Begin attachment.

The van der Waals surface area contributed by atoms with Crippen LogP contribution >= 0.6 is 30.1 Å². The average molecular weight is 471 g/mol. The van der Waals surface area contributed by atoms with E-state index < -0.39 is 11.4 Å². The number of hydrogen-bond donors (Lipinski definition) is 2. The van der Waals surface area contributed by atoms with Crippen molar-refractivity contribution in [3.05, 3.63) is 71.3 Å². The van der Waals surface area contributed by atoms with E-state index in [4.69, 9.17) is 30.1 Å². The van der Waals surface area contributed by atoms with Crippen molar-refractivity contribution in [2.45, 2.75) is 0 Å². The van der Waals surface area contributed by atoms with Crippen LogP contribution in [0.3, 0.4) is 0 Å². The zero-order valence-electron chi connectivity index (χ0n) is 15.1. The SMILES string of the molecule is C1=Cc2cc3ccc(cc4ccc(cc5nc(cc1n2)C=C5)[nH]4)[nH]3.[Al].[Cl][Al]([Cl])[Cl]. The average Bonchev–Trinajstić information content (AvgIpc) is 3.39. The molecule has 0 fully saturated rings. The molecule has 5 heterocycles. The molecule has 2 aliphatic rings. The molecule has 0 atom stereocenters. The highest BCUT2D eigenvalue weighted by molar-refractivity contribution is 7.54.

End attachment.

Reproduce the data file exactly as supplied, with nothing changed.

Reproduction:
The van der Waals surface area contributed by atoms with Crippen LogP contribution >= 0.6 is 30.1 Å². The average molecular weight is 471 g/mol. The van der Waals surface area contributed by atoms with E-state index < -0.39 is 11.4 Å². The number of hydrogen-bond donors (Lipinski definition) is 2. The van der Waals surface area contributed by atoms with Crippen molar-refractivity contribution in [3.05, 3.63) is 71.3 Å². The van der Waals surface area contributed by atoms with E-state index in [4.69, 9.17) is 30.1 Å². The van der Waals surface area contributed by atoms with Crippen molar-refractivity contribution in [2.45, 2.75) is 0 Å². The van der Waals surface area contributed by atoms with Crippen LogP contribution in [0.3, 0.4) is 0 Å². The zero-order valence-electron chi connectivity index (χ0n) is 15.1. The SMILES string of the molecule is C1=Cc2cc3ccc(cc4ccc(cc5nc(cc1n2)C=C5)[nH]4)[nH]3.[Al].[Cl][Al]([Cl])[Cl]. The average Bonchev–Trinajstić information content (AvgIpc) is 3.39. The molecule has 0 fully saturated rings. The molecule has 5 heterocycles. The molecule has 2 aliphatic rings. The molecule has 0 atom stereocenters. The highest BCUT2D eigenvalue weighted by molar-refractivity contribution is 7.54.